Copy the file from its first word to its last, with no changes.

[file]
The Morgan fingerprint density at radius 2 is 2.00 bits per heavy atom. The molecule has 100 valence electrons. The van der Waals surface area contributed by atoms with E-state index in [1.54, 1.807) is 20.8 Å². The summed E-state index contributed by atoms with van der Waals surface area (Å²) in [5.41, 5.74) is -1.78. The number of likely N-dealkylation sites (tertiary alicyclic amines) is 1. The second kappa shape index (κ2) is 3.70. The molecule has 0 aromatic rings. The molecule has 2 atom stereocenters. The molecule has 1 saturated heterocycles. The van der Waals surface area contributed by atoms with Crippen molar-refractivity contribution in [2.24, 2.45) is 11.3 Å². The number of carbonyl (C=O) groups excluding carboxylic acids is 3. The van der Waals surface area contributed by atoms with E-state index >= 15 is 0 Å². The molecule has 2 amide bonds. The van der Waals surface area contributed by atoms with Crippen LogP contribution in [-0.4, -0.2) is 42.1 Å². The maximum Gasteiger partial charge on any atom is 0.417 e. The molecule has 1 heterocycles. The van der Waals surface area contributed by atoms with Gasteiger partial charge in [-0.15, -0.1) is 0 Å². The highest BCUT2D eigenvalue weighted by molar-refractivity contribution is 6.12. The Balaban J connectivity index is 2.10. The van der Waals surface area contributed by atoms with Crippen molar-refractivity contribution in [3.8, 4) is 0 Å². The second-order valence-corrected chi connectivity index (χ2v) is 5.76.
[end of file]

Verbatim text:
The Morgan fingerprint density at radius 2 is 2.00 bits per heavy atom. The molecule has 100 valence electrons. The van der Waals surface area contributed by atoms with E-state index in [1.54, 1.807) is 20.8 Å². The summed E-state index contributed by atoms with van der Waals surface area (Å²) in [5.41, 5.74) is -1.78. The number of likely N-dealkylation sites (tertiary alicyclic amines) is 1. The second kappa shape index (κ2) is 3.70. The molecule has 0 aromatic rings. The molecule has 2 atom stereocenters. The molecule has 1 saturated heterocycles. The van der Waals surface area contributed by atoms with Crippen molar-refractivity contribution in [2.24, 2.45) is 11.3 Å². The number of carbonyl (C=O) groups excluding carboxylic acids is 3. The van der Waals surface area contributed by atoms with E-state index >= 15 is 0 Å². The molecule has 2 amide bonds. The van der Waals surface area contributed by atoms with Crippen LogP contribution in [-0.4, -0.2) is 42.1 Å². The maximum Gasteiger partial charge on any atom is 0.417 e. The molecule has 1 heterocycles. The van der Waals surface area contributed by atoms with Gasteiger partial charge in [-0.15, -0.1) is 0 Å². The highest BCUT2D eigenvalue weighted by molar-refractivity contribution is 6.12. The Balaban J connectivity index is 2.10. The van der Waals surface area contributed by atoms with Crippen molar-refractivity contribution in [3.8, 4) is 0 Å². The second-order valence-corrected chi connectivity index (χ2v) is 5.76.